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Apr 23, 2019 10:33 AMPublication: The East Hampton Press & The Southampton Press

Talk Of Cutting Back On Striper Harvest In 2019

Some states are already talking about eliminating the harvest of large striped bass, like this nice one caught by Capt. Mike Saio, in 2019.
Apr 23, 2019 11:01 AM

It was nice to see, this week, that at least some in the fisheries regulation community would like to begin tightening the screws on striped bass harvests immediately—even if they still are a somewhat faint voice.Fisheries management staff in Virginia have recommended to that state’s fisheries commission that the state essentially eliminate the harvest of large striped bass immediately, in light of evidence that mortality of large, breeding fish must be reduced ASAP.

Virginia has a mind-numbingly complicated fishery for striped bass, which labors to balance fishing for those inside the Chesapeake and along its coasts. The bulk of their harvests target fish much smaller than anything we can keep in the Northeast but also includes a handful of regional spring “trophy” seasons that allows only fish over 36 inches to be kept in various stages of their migration out of the breeding areas and down the bay into the ocean in May and early June.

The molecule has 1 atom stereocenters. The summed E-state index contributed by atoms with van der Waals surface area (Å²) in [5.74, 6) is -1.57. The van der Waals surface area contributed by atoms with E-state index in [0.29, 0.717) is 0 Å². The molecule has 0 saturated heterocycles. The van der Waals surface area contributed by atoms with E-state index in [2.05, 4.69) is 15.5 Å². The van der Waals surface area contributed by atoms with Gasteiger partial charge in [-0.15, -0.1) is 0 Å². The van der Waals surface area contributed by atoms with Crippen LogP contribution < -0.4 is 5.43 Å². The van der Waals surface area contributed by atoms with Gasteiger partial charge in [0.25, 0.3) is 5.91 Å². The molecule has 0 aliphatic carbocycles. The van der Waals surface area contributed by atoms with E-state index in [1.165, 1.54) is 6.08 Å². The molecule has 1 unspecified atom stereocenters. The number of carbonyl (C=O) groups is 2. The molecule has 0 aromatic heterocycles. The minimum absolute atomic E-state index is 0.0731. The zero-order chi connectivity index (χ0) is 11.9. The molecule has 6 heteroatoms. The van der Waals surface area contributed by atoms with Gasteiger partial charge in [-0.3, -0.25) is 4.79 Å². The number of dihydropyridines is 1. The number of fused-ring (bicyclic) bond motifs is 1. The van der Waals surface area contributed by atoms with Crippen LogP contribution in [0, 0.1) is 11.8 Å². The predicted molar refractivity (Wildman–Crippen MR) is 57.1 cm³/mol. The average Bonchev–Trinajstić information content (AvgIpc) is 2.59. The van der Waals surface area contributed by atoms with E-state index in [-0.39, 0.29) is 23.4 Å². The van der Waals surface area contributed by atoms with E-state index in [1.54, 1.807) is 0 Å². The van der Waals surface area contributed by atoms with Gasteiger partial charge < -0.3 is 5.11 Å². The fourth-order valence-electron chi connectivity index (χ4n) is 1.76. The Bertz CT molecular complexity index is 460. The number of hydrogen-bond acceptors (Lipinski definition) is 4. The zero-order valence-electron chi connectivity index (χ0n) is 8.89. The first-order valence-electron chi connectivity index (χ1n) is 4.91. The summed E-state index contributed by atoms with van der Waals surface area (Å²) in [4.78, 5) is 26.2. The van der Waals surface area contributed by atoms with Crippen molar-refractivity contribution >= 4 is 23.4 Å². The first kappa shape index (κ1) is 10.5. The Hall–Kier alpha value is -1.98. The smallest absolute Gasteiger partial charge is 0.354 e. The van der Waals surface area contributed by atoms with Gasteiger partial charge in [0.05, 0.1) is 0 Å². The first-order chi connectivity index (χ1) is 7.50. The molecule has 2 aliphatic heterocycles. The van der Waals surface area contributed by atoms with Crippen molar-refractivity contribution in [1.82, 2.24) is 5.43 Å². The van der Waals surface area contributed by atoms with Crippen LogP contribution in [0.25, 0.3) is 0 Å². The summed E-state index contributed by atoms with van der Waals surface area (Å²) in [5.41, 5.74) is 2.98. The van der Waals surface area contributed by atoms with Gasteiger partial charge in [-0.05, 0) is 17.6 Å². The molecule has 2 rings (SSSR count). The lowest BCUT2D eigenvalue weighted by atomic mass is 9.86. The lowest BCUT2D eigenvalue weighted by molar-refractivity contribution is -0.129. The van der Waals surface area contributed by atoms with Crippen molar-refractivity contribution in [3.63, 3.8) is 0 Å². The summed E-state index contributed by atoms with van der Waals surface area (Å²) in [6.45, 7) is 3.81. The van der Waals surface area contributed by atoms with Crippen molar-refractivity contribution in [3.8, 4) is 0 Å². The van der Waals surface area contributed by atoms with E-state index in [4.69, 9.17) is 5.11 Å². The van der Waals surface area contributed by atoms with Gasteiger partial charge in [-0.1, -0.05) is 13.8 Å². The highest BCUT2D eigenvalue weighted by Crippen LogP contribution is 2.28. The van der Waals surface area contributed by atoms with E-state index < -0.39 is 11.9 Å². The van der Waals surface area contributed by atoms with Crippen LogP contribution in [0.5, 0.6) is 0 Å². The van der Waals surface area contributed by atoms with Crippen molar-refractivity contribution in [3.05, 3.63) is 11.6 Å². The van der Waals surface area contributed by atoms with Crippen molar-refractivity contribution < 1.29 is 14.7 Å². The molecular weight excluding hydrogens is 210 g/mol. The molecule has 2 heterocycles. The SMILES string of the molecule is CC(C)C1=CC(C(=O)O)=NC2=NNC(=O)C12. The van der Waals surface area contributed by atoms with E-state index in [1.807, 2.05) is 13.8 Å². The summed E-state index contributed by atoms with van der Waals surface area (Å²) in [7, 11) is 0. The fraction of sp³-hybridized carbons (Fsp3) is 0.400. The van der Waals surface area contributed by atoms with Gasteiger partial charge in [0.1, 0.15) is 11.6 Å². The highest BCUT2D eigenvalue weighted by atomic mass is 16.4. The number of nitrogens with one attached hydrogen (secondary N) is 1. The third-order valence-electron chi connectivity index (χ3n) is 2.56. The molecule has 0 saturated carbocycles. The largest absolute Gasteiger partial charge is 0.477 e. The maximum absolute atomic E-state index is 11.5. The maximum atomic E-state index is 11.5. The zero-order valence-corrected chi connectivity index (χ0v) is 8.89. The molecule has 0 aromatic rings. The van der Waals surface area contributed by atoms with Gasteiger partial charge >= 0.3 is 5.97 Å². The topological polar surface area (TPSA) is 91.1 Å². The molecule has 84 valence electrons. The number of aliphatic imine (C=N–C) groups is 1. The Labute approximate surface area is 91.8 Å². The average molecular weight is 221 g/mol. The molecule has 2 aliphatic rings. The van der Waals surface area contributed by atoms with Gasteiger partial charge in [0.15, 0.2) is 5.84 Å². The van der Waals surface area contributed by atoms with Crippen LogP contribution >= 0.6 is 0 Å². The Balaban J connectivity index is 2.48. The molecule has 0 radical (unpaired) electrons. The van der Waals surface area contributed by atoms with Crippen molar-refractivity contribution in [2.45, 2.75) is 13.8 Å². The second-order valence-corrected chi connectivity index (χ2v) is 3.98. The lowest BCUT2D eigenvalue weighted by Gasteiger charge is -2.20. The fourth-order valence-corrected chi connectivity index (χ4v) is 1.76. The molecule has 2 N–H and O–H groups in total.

The staff has basically recommended—and thanks are due to the hardworking crew at On The Water magazine for spotlighting this—that these trophy seasons be eliminated entirely before they are set to open next month.

Now, these recommendations, I would guess, will be unlikely to be adopted by those on the appointed commission, who no doubt will be hearing a lot of concerns from charter fishermen and angling-related businesses who will be thinking that their wallets would take a big hit from the total elimination of these seasons.

But it will be a very interesting thing to keep an eye on—perhaps the first litmus for exactly how much support we will see for taking fast action on reversing the downward trend for striped bass stocks.

New York’s Marine Resources Advisory Committee canceled its April meeting for lack of a quorum, which is unfortunate, since it was the last chance for the state to offer a calculated position on striped bass management ahead of the Atlantic States Marine Fisheries Committee meeting next week, at which it will hold its first meaningful discussion of how the harvests of striped bass should be addressed.

I would hope that New York’s representatives, like those from all the other states, would be advocating for immediate action, in time to cut back on the number of stripers killed this year, rather than taking the slow road. Reversing course on fish stock declines is already enough like turning a cruise ship; now that we’ve seen the iceberg, we shouldn’t be strolling casually to the steering wheel.

Catch ’em up. See you out there.

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